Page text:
Kajetan Obarski is an animator, photographer, musician, and self-proclaimed misanthrope. He's self-taught in all these disciplines. He reinterprets classic works of art, combines surrealism with dark humour, and his project Kiszkiloszki went viral.
Animator, fotograf, muzyk
He was born on 18 October 1987 in Wrocław. Since 2011, he has been living in Amsterdam. As an animator, Obarski cooperates with many institutions, companies and museums, both in Poland and abroad. He prefers to be called a fitter rather than an artist. His trademark is a happy skeleton with pink wings, purple skirt and deadly rod, who is a fitness model on Obarski’s Facebook profile. It is the protagonist of the project Death Fairy Tales, which is a conceptionally coherent, grotesque narration about death, presented in the form of a GIF.
Obarski officially created Kiszkiloszki in November 2015. However, some of the GIFs had been created before. Obarski explains:
At the beginning I designed graphics to accompany my texts or music. The graphics became comics and simple GIFs. Over time I realised that creating animation gives me much more pleasure than writing anything and it became my main indoctrination tool.
In his short clips Obarski revives paintings and places them in a new, modern context. He opts for the classics but does not exclude anything (maybe apart from living artists). He discovered the mystery of Leonardo da Vinci’s Lady with an Ermine, the acting talent of Saturn from Francisco Goya’s painting and the commitment to sport demonstrated in Jean-François Millet’s Potatoe Planters or the Creator from Michelangelo’s fresco. He does not refrain from destructive actions, balancing on the border of good taste and often crossing it. This way Obarski redefines art and knocks it off the pedestal. He takes paintings out of museums and transfers them to the world of imagination.
Obarski’s works reflect his life attitude to some extent. He is a declared misanthrope and pessimist. He ridicules beauty canons:
I feel especially attracted to the things that people despise, fear, are ashamed of or the things that embarrass them. It is not the question of these phenomena but of people’s attitude towards them. Death is one of them and it appears in my works very often. However, in the future I will also take more interest in other topics. I must admit that my slight contempt for the whole mankind (thus for myself as well) helps me a lot in my work and is a sort of a driving force for my cheerful activity.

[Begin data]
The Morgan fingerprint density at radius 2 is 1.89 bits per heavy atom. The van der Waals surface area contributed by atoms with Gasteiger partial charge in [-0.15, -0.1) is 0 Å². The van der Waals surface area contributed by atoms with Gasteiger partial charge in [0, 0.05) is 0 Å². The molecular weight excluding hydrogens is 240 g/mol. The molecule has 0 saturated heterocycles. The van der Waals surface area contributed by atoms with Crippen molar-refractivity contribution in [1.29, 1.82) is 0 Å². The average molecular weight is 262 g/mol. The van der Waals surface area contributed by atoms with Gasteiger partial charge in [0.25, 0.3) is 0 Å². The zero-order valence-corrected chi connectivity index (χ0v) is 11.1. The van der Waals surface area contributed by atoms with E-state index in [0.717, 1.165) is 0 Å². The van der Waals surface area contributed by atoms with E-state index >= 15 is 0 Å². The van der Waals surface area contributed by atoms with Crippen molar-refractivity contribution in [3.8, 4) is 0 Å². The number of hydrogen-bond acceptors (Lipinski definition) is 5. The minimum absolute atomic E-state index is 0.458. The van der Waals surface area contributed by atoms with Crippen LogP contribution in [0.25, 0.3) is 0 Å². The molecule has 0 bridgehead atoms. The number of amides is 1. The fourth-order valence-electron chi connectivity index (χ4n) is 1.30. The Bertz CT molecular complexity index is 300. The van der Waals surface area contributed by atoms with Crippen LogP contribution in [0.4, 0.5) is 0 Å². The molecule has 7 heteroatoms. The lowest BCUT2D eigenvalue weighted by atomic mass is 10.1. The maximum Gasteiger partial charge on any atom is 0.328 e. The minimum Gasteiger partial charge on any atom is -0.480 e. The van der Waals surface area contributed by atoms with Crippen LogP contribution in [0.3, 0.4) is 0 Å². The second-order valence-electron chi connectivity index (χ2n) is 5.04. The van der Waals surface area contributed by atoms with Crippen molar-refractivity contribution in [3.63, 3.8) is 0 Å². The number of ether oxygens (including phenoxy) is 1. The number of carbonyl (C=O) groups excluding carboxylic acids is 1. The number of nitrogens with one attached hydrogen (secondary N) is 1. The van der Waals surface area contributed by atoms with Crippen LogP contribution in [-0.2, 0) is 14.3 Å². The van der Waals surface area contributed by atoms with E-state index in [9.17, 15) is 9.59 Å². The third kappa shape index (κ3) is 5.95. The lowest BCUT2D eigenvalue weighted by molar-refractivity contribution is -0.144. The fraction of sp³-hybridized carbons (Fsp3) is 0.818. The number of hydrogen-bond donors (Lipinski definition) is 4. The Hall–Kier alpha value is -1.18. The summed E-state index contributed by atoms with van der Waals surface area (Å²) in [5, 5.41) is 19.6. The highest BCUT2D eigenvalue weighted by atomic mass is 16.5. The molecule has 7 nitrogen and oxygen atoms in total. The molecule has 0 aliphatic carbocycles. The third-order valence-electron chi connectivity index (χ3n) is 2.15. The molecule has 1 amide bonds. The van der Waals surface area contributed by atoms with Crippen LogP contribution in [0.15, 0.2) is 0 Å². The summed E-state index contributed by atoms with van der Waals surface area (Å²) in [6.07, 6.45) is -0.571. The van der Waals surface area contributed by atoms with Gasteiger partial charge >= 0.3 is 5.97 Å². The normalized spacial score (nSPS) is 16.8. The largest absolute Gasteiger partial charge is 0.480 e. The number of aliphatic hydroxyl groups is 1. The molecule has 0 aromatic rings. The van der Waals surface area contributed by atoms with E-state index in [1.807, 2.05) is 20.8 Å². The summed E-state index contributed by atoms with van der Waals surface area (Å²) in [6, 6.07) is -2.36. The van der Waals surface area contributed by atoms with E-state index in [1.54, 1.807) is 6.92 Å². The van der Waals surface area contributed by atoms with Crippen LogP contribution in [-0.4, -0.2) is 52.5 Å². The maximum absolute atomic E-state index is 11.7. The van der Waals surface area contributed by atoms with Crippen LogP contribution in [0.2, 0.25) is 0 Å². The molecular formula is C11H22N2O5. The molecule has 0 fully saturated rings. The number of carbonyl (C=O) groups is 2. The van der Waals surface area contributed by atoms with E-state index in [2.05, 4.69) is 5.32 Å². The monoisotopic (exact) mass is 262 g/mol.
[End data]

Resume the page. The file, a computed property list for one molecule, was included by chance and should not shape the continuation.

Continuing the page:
Obarski’s works have been internationally acclaimed. The first Panamanian full-length animated film is being created thanks to Obarski’s cooperation with the ANIMAL independent film studio. It was based on the works of the local artist Julio Zachrisson. El Brujo was awarded at Costa Rica International Film Festival (for the best Central American project) and at Hong Kong International Film Festival ‘HAF Goes to Cannes’ in the section ‘Work-in-Progress Lab’.
Obarski treats animation as the main means of expression, but he admits that he is not its greatest fan:
I don’t watch animated films or follow many animators. If I do it, it’s only to discover a new technique, that is to get to know more. In animation, which is a field of infinite possibilities, there are no limits to development.
In order to get a few seconds of people’s attention, Obarski spends several hours, sometimes days, on one animation. He combines hard work with passion for creation, love – sometimes difficult – for art, uncontrollable irony and dark humour. When it comes to the last component, he emphasises that for him it will always be more ‘dark’ than ‘humour’. When asked what is the thing that he pays most attention to when making animations, he does not hesitate to answer:
Narration is the most important element. Like in photography. It doesn’t matter what was used to take a photo and whether the quality is high or low if the picture does not tell any story or stimulate our imagination somehow. Of course, it does not mean that I’m not interested in the visual layout, because I’m paying more and more attention to it. To sum up, I’m more of a storyteller than a visual artist.
Obarski also writes music which appears in his animations. The unposed photographs that he takes prove that he is a careful and critical observer of reality. In his pictures he shows the absurd of everyday life, exploring ideological contrast and ambiguous connotations. The essence of his more literary nature can be experienced on his blog Obarski z offu (available only in Polish), where he publishes his rather bitter existential reflections.
Apart from the projects Kiszkiloszki, Death Fairy Tales and El Brujo, Obarski creates, produces and publishes other animations, GIFs and short films in the Internet. In 2016 he took part in the collective exhibition ‘DADA tak? tak!’ in the Biała Gallery in Lublin. Despite the fact that his works often make people smile, he treats his work with seriousness. Dead seriousness.
Originally written in Polish by Agnieszka Warnke, translated by MW, April 2018.